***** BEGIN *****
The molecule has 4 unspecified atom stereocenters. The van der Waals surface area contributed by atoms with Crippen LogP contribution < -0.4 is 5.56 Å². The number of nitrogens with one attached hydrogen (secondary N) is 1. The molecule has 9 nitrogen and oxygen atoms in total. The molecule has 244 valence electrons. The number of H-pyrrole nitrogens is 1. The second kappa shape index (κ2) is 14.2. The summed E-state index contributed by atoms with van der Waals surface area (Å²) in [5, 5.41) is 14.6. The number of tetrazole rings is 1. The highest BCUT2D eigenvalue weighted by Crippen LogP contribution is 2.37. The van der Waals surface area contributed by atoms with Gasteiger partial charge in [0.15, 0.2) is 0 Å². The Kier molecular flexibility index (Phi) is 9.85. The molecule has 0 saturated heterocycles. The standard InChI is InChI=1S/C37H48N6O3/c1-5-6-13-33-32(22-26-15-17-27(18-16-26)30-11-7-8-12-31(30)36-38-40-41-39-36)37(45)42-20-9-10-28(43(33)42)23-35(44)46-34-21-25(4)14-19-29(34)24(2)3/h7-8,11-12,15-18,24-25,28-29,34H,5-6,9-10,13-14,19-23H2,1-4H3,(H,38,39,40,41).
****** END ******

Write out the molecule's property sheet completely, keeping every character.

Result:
The molecule has 4 unspecified atom stereocenters. The van der Waals surface area contributed by atoms with Crippen LogP contribution < -0.4 is 5.56 Å². The number of nitrogens with one attached hydrogen (secondary N) is 1. The molecule has 9 nitrogen and oxygen atoms in total. The molecule has 244 valence electrons. The number of H-pyrrole nitrogens is 1. The second kappa shape index (κ2) is 14.2. The summed E-state index contributed by atoms with van der Waals surface area (Å²) in [5, 5.41) is 14.6. The number of tetrazole rings is 1. The highest BCUT2D eigenvalue weighted by Crippen LogP contribution is 2.37. The van der Waals surface area contributed by atoms with Gasteiger partial charge in [0.15, 0.2) is 0 Å². The Kier molecular flexibility index (Phi) is 9.85. The molecule has 0 saturated heterocycles. The standard InChI is InChI=1S/C37H48N6O3/c1-5-6-13-33-32(22-26-15-17-27(18-16-26)30-11-7-8-12-31(30)36-38-40-41-39-36)37(45)42-20-9-10-28(43(33)42)23-35(44)46-34-21-25(4)14-19-29(34)24(2)3/h7-8,11-12,15-18,24-25,28-29,34H,5-6,9-10,13-14,19-23H2,1-4H3,(H,38,39,40,41).